How has ballet changed since MIra’s and Kate’s years as young dancers?

Mira’s era was a very specific era, when Balanchine aesthetic was at its very height. I think the playing field is much wider now—there are so many more different types of companies with modern and ballet cross-over. And the conversation about body image and race that is happening around Misty Copeland’s terrific rise is all very exciting and overdue.

Kate finds that the world of academia is, in its own way, as cutthroat and competitive as the world of dance. Can you comment on that?

Yes, that actually surprised me. I’m not in academia, but as I did my research I came to realize that there was an incredible amount of cutthroat competition in that world—especially at Kate’s level. Kate has made it into a pool of very talented and ambitious candidates for which there are not enough permanent positions, which makes her situation very tenuous. Not unlike the hierarchies of the dance world, in which there are very few coveted spots for soloists and principals.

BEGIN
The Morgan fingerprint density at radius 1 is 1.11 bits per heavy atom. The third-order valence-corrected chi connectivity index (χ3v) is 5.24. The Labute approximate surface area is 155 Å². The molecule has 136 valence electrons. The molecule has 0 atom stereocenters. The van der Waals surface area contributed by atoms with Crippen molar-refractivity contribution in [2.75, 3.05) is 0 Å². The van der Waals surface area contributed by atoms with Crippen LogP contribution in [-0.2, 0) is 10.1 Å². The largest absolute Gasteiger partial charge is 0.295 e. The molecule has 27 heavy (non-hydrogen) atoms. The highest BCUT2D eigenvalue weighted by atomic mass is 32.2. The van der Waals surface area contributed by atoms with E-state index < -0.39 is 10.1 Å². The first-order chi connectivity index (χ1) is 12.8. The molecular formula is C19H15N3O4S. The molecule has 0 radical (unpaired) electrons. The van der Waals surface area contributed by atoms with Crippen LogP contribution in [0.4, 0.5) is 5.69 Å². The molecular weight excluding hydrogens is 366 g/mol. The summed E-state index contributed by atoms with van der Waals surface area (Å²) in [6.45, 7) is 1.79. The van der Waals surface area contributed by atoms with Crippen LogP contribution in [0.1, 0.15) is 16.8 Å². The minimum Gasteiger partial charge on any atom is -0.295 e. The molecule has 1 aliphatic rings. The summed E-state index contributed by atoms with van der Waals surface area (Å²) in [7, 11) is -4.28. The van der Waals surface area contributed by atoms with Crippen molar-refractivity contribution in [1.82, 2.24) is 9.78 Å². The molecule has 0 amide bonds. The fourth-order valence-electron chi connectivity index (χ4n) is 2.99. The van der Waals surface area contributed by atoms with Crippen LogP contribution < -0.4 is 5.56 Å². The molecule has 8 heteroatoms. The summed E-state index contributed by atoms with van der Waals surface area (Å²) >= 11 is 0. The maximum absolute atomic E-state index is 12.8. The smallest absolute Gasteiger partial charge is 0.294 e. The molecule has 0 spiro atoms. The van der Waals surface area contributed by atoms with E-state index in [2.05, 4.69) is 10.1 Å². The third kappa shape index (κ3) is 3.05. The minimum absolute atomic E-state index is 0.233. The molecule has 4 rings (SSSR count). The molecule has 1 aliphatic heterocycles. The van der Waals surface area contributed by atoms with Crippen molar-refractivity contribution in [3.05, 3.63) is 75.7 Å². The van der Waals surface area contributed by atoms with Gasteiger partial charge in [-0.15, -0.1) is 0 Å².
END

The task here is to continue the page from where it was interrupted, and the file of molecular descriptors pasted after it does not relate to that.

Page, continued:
Sari Wilson AP Photo credit Elena SeibertFor generations, little girls have dreamed of becoming ballerinas — and some of them have suffered, physically and emotionally, as they’ve pursued their ambitions. Certain parents (and not just ballet parents) are willing to sacrifice and also to let their children experience physical and emotional harm in the hopes of raising superstars. Adults, like Maurice, can become obsessed with the beauty of ballet. What is it about ballet that inspires such passion?

Maybe it is the kind of innocence that it requires, a kind of passionate innocence and a ungovernable belief in beauty (in the broader Romantic sense, Beauty as in Truth)? There probably will always be something captivating about noble suffering in pursuit of some truth? So much art is about this theme. Ballet displays it in the vernacular of the body and in a kind of nobility of form that can be as hypnotizing as well as destructive. It can contain, I suppose, our best and worst impulses as humans. It holds a mirror up to our inner selves, perhaps.

Thank you, Sari, for answering my questions so thoroughly and thoughtfully!

What to Read Next — February 2016

I do so hate finishing books. I would like to go on with them for years.
Beatrix Potter

Every reader knows the feeling. As you turn the final pages of a book, you start to think, But what will I read next? You look at the stack of unread books on your nightstand, or you search your computer for that list of must-read books you saved. You hunt for that little scrap of paper with the title of a book that a friend said you absolutely have to read. You plan a trip to the library or bookstore to pick up more books to add to your pile.